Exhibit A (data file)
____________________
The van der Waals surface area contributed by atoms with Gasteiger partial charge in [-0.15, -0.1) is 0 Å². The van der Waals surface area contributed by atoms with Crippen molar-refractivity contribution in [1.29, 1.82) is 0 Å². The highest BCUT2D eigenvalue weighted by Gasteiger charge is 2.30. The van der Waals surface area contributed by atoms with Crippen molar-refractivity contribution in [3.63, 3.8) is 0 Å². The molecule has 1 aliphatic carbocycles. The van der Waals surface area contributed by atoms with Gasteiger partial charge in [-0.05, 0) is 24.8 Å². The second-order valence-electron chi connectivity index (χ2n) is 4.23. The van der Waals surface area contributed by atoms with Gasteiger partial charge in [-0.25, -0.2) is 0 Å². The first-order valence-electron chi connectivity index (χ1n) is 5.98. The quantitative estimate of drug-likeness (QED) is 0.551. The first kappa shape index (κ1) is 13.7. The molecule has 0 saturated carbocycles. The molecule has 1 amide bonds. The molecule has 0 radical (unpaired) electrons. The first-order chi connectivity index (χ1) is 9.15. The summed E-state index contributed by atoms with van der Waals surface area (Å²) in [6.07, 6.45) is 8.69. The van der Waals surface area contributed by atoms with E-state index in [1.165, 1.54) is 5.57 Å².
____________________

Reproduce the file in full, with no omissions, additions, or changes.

The van der Waals surface area contributed by atoms with Gasteiger partial charge in [-0.15, -0.1) is 0 Å². The van der Waals surface area contributed by atoms with Crippen molar-refractivity contribution in [1.29, 1.82) is 0 Å². The highest BCUT2D eigenvalue weighted by Gasteiger charge is 2.30. The van der Waals surface area contributed by atoms with Crippen molar-refractivity contribution in [3.63, 3.8) is 0 Å². The molecule has 1 aliphatic carbocycles. The van der Waals surface area contributed by atoms with Gasteiger partial charge in [-0.05, 0) is 24.8 Å². The second-order valence-electron chi connectivity index (χ2n) is 4.23. The van der Waals surface area contributed by atoms with Gasteiger partial charge in [-0.25, -0.2) is 0 Å². The first-order valence-electron chi connectivity index (χ1n) is 5.98. The quantitative estimate of drug-likeness (QED) is 0.551. The first kappa shape index (κ1) is 13.7. The molecule has 0 saturated carbocycles. The molecule has 1 amide bonds. The molecule has 0 radical (unpaired) electrons. The first-order chi connectivity index (χ1) is 9.15. The summed E-state index contributed by atoms with van der Waals surface area (Å²) in [6.07, 6.45) is 8.69. The van der Waals surface area contributed by atoms with E-state index in [1.165, 1.54) is 5.57 Å².